636

0.5

11,235

-1.7

$48,952

1.9

Somers

4,113

2.2

2.9

1.8

194

-2.0

2,395

3.8

$34,136

6.3

South Windsor

13,475

2.7

2.2

1.6

785

-2.1

11,745

0.4

$38,471

2.0

Southbury

6,934

0.9

2.4

1.8

547

5.0

9,840

2.3

$48,951

10.2

Southington

21,226

2.5

2.8

2.0

1,067

0.0

15,849

1.3

$32,265

3.2

Sprague

1,680

1.5

4.8

3.4

60

1.7

799

-6.2

$34,790

6.9

Stafford

5,886

2.5

2.8

2.0

246

-1.2

3,848

-5.2

$30,671

5.6

Stamford

67,565

2.2

2.5

1.7

5,219

-1.0

83,951

1.5

$90,625

17.6

Sterling

1,642

5.9

3.5

2.6

44

-6.4

375

-4.1

$26,430

6.2

Stonington

9,861

1.9

2.5

1.4

621

-0.8

6,883

2.6

$28,862

6.3

Stratford

24,539

1.2

3.4

2.5

1,328

3.6

26,272

-0.2

$44,947

3.4

Suffield

5,920

2.7

2.5

1.9

269

-1.1

4,104

-3.9

$36,265

7.4

Thomaston

4,179

0.7

3.4

2.6

241

3.9

3,320

8.4

$37,173

4.0

Thompson

4,597

3.4

3.2

2.9

147

1.4

1,488

-7.7

$28,896

3.7

Tolland

7,190

2.6

2.0

1.3

283

3.7

3,417

8.7

$38,428

7.4

Torrington

18,272

-1.4

3.4

2.4

1,017

-0.6

16,171

-2.7

$33,787

1.7

Trumbull

16,780

1.4

2.5

1.8

906

-0.5

14,153

2.4

$41,653

3.0

Union

408

6.0

2.9

2.0

16

14.3

98

4.3

$17,706

6.9

Vernon

16,566

2.5

2.6

1.8

706

-0.4

9,340

1.3

$29,089

3.0

Voluntown

1,386

3.7

6.1

3.2

47

9.3

282

1.4

$23,122

1.4

Wallingford

23,378

3.2

2.9

2.0

1,404

0.1

25,278

0.5

$42,196

3.6

Warren

686

-0.4

1.7

1.7

32

3.2

125

2.5

$34,344

10.1

Washington

2,100

3.1

1.8

1.3

242

0.4

1,542

-0.5

$31,855

5.2

Waterbury

52,067

0.3

4.9

3.7

2,408

-0.6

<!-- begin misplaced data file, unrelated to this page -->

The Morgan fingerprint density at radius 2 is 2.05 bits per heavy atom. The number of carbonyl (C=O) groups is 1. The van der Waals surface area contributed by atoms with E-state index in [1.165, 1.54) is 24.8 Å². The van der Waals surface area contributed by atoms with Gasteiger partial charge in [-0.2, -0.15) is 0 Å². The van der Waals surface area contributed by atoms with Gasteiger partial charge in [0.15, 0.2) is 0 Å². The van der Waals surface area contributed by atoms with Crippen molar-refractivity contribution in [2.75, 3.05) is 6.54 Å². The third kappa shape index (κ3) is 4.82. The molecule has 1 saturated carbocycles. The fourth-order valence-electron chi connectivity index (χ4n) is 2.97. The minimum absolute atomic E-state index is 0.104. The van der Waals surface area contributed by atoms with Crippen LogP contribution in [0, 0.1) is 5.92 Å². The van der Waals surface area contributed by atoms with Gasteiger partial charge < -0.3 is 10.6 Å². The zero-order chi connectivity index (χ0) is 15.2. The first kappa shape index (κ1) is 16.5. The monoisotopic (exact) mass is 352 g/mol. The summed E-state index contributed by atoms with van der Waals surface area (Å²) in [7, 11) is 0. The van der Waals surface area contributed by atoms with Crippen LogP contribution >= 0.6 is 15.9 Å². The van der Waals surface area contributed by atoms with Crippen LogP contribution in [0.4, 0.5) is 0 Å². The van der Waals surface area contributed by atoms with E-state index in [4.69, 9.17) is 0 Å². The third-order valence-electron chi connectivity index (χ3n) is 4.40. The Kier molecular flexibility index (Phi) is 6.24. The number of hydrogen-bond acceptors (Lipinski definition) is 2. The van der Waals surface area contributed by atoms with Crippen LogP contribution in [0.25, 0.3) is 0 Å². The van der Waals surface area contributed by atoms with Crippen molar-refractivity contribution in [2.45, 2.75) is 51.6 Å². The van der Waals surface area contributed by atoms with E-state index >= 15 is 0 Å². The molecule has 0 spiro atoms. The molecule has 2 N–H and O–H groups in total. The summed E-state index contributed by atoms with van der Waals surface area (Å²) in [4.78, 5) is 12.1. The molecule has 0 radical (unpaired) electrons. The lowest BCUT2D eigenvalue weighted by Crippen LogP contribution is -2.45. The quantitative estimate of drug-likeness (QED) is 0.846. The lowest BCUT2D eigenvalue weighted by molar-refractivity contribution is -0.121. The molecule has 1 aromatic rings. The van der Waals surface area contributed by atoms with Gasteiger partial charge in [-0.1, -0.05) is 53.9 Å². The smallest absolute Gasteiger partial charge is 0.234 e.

41,998

-2.2

$33,879

3.9

Waterford

10,448

2.1

2.8

1.9

557

-1.1

11,437

-1.7

$36,373

-1.1

Watertown

12,309

0.6

2.8

1.9

555

0.4

10,495

0.1

$34,229

3.1

West Hartford

28,589

2.6

2.3

1.7

1,885

-3.8

26,887

-1.1

$34,708

3.1

West Haven

28,835

3.1

3.5

2.5

936

-1.2

17,728

-1.6

$39,369

0.4

Westbrook

3,262

4.3

2.8

1.7

232

-4.1

2,940

3.8

$32,685

2.4

Weston

4,924

2.2

1.5

0.8

299

2.4

1,308

5.7

$43,054

-0.6

Westport

14,642

2.4

1.6

1.0

1,988

-2.0

17,831

3.9

$86,658

13.1

Wethersfield

12,301

2.8

2.7

2.2

697

-0.3

10,591

-1.0

$38,316

3.0

Willington

3,479

2.9

2.0

1.5

110

-0.9

784

-18.2

$28,344

13.5

Wilton

9,274

2.5

1.4

0.9

881

1.7

10,104

0.0

$60,499

7.4

Winchester

5,851

2.0

3.8

2.5

342

1.2

4,118

13.1

$30,921

-0.6

Windham

10,099

2.4

4.1

3.1

557

-1.1

10,646

4.0

$30,128

6.0

Windsor

14,550

2.3

3.0

2.0

721

-0.6

18,892

6.1

$46,167

5.8

Windsor Locks

6,682

2.2

3.0

1.9

436

2.6

14,794

1.4

$46,477

9.9

Wolcott

8,805

0.7

2.8

2.0

325

4.2

3,148

1.5

$31,098

-1.3

Woodbridge

4,452

3.7

1.8

1.3

363

2.3

3,581

2.5

$36,339

-1.2

Woodbury

5,181

0.8

2.3

1.5

344

5.5

2,278

-0.1

$31,895

1.8

Woodstock

4,019

6.1

2.7

1.9

152

2.0

1,655

4.2

$29,828

9.1


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Gross State Product Grew 4.7 Percent in 1999
By Jungmin Charles Joo, Associate Research Analyst, DOL

In 1999, Connecticut's real Gross State Product (GSP) grew by 4.7 percent over the year, ranking fourth in New England, and 17th in the nation. That was about the same pace of growth as in 1998 (4.6 percent). Real GSP grew by 6.3 percent in New England and 5.0 percent in the United States in 1999.